+++ 106. Fr. Laurence Vaux’s English Catechism of 1583 +++

 

We now turn to the very next catechism in our survey. First published just one year later than the Catechism of the Council of Trent was first published (1567, although the version quoted from here was published in 1583), Fr. Laurence Vaux composed his catechism for the sake of those English and French persons who considered themselves Roman Catholic, some of whom were shockingly ignorant about the Faith. He especially wrote it for the English who were, at this moment, grievously oppressed by the lies of the Protestant Rebellion in Britain.

 

Fr. Vaux intended his catechism to be short and easily read, although by our contemporary standards it is lengthy and difficult. (Which shows us, by the way, how stupid we are to think that our era is so much more ‘sophisticated’, ‘logical’ and ‘intelligent’ than people were back then.) The point is, though, that --- unlike the Roman Catechism that came out of Trent and was meant to be erudite and aimed at priests in order to train them properly for catechizing their parishioners --- Fr. Vaux’s catechism was aimed at simple lay Catholics.

 

So what did he have to say about the Sacrament of Baptism?

 

“Baptism is the most necessary Sacrament of the New Testament [the time after Jesus’ resurrection from the dead and ascension into Heaven], instituted of [by] Christ, specially to wash away original sin [the first sin committed by Ss. Adam & Eve and into which all people are conceived as their descendants, except for Jesus & Mary], and all other sin done before Baptism [all sins actually committed by a particular individual himself prior to water baptism]. By Baptism we be [are] regenerated [brought back to life] and born again of water and the Holy Ghost, and made Children of God by adoption and [becoming] heirs [inheritors] of the Kingdom of Heaven. Without Baptism, either in act or in will, none [no one] can be saved... In two things especially [Baptism consists], the matter and form [the thing used for the Sacrament of Baptism and how it’s said or done]. The matter is water, a simple element. No Baptism can be in [done with] wine, rose water, or any confect [kind of] liquor. The form is the words of Baptism, which are: ‘Ego te baptiso in nomine Patris, et Filii, et Spiritus Sancti’ [these are the Latin words for water baptism], or, ‘I christen thee [baptize you], in the name of the Father, and the Son, and the holy Ghost [these are the same words in English]. Amen.’” (A Catechism or Christian Doctrine by Laurence Vaux, B.D., printed for the Chetham Society in Manchester, England, in 1885 and based on an earlier version published in 1583, Page 53. Some typos or older style spellings corrected. Emphasis & annotations added here and in the next seven quotations.)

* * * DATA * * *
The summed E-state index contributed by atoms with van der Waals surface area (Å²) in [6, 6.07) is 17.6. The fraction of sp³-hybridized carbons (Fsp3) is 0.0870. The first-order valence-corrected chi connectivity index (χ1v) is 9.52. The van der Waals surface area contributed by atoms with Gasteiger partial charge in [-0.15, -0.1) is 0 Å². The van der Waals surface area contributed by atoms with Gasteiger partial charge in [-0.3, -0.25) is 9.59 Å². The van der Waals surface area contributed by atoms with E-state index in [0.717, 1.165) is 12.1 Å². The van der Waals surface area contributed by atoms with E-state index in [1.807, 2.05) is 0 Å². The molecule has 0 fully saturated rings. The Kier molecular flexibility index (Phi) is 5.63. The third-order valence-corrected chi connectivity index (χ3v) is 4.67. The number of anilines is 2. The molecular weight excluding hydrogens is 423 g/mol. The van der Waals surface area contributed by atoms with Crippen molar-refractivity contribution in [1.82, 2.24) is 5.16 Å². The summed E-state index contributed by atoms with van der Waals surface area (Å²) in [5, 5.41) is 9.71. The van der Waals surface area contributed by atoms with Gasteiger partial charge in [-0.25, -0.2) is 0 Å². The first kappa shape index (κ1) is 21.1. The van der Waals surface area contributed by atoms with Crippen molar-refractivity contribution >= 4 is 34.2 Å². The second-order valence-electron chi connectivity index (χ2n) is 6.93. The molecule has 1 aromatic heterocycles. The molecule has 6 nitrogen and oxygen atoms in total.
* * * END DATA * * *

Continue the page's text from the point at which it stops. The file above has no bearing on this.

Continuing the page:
+++ 107. What Fr. Vaux’s Catechism Tells Us +++

 

The import of Fr. Vaux’s teaching?

 

First, that water baptism is the “most necessary” of all the sacraments. Indeed, that without it none [no one] can be saved.” (Ibid.)

 

Again, this is a far cry from the way of speaking about the Sacrament of Baptism that all Catholics for the last century and a half have been subject to, where --- even if the laver of regeneration (i.e., baptism) is admitted to be ‘necessary’ --- this necessity has been constantly and unrelentingly undermined by frequent qualifications or explanations that make it clear how very unnecessary the baptismal water actually is. In other words, contrary to the great necessity spoken of above by Fr. Vaux, people who call themselves ‘catholic’ today teach that practically anyone can be saved without baptism in water... or even any real intent to be Catholic.

 

Whereas Fr. Vaux’s language is rather absolute.

 

For who does he say can be saved without the Sacrament of Baptism?

 

“…none [no one]…” (Ibid.)

 

And, again, why would this be?

 

Because the Sacrament of Baptism is the most necessary” of all the sacraments.

 

For by it, says he, a man is “regenerated [brought back to life]”, meaning that he was dead & lifeless to begin with. (Ibid.) And just as a man cannot exist on earth apart from physical birth the first time, exiting alive through the water of his mother’s womb --- there being no God-given exceptions to this physical rule for earthly birth --- so, too, a man cannot exist in Heaven apart from spiritual birth the second time, exiting alive through the water of his Church Mother’s womb, there being yet no indubitable exceptions to this spiritual rule for heavenly birth.

 

Ah, but there’s an additional thing to consider here, isn’t there?